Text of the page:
Posted by Will Brinson
The NFL made a news splash Saturday when it announced the hiring of two high-powered lawyers to represent the league in the antitrust suit filed by the no-longer-unionized players.
But the league's long-time outside council, Gregg Levy, also made some noise over the weekend calling, as we predicted yesterday, the NFLPA's decertification "a sham."
"The union only pretended to decertify in 1990," Levy said in a statement posted on NFLLabor.com. "As history has confirmed, that purported decertification was a sham. In an effort to protect its ability to repeat the fraud a second time, the union tried in the White settlement to limit the NFL's ability to challenge in an antitrust court any future attempt by the union to pull off a similar sham. But that limitation could have applied only if the purported decertification occurred after expiration of the Stipulation and Settlement Agreement. The union was in such a rush to get to court that it did not wait until SSA expiration. The league is therefore free to show that this 'decertification' is also a sham."
The "sham defense" is best explained by referencing another not-so-legalese term: the "duck defense." That's a reference to an old idiom -- "if it walks like a duck, and it talks like a duck, then it is a duck" -- because the NFL is going to attempt and claim that the union is, as Levy said, only decertifying in order to prevent the league from locking players out, and that it remains a union, despite the small technicality of not actually being a union.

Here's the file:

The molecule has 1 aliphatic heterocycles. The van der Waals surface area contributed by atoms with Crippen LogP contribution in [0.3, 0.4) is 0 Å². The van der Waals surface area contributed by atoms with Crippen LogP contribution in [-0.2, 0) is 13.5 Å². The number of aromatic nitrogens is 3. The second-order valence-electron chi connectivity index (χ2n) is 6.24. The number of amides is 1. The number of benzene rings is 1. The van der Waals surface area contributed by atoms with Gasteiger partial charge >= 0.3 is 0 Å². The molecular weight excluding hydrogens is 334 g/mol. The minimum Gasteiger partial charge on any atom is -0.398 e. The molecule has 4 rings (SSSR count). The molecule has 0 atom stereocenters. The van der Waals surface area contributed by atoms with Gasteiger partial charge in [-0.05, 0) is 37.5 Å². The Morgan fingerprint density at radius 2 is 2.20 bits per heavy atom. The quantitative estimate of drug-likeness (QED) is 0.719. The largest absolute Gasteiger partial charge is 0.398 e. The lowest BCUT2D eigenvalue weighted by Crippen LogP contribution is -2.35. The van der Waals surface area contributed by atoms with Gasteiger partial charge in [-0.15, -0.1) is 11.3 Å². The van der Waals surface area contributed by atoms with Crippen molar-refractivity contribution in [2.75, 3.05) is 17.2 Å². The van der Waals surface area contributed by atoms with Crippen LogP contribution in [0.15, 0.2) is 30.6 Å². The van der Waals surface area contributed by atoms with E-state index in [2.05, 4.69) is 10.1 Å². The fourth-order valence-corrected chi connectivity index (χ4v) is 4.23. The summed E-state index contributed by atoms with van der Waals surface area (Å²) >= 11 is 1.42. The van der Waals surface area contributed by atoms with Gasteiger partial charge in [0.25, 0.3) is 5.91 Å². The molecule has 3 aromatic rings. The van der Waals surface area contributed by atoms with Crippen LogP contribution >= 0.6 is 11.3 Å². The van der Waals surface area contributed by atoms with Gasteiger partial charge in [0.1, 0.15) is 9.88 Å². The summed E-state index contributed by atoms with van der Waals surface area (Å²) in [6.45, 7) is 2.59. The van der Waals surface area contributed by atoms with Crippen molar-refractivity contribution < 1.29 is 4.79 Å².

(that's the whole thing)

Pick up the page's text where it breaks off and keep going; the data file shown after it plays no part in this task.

Here's the thing: this point of contention is going to make or break the 2011 NFL season, not whatever PR directives the NFLPA and NFL will be rapid-firing over the next few months.
Because, as I mentioned on Friday night, the Minnesota District Court system is going to decide at some point whether or not the decertification was a sham.
The issue for the NFL is that in the CBA and the White v. NFL Settlement Agreement they "waive any rights" to claim decertification is "a sham, pretext, ineffective, requires additional steps, or in fact has not occurred" ... as long as said decertification occurs "after the expiration of the express term of the CBA."
As we all know, the union decertified before the CBA expired. The reason they did so is they were in a Catch-22, because the CBA language required the players, if they wanted to sue the league, to either do so before the CBA expired, or to wait until six months after the expiration of the CBA.
So the players could have avoided any issue with the "sham defense" at all by waiting to sue, but of course they couldn't sue until they decertified, and waiting six months to do would have coincided with the start of actual football.
Long story short is that the District Court could still decide that the union's decertification is not a sham, and lift the league's lockout, but the Levy makes a pretty compelling case as to why the court shouldn't.
Now the only question is whether or not it will be more compelling than what the players' attorneys offer up in opposition.
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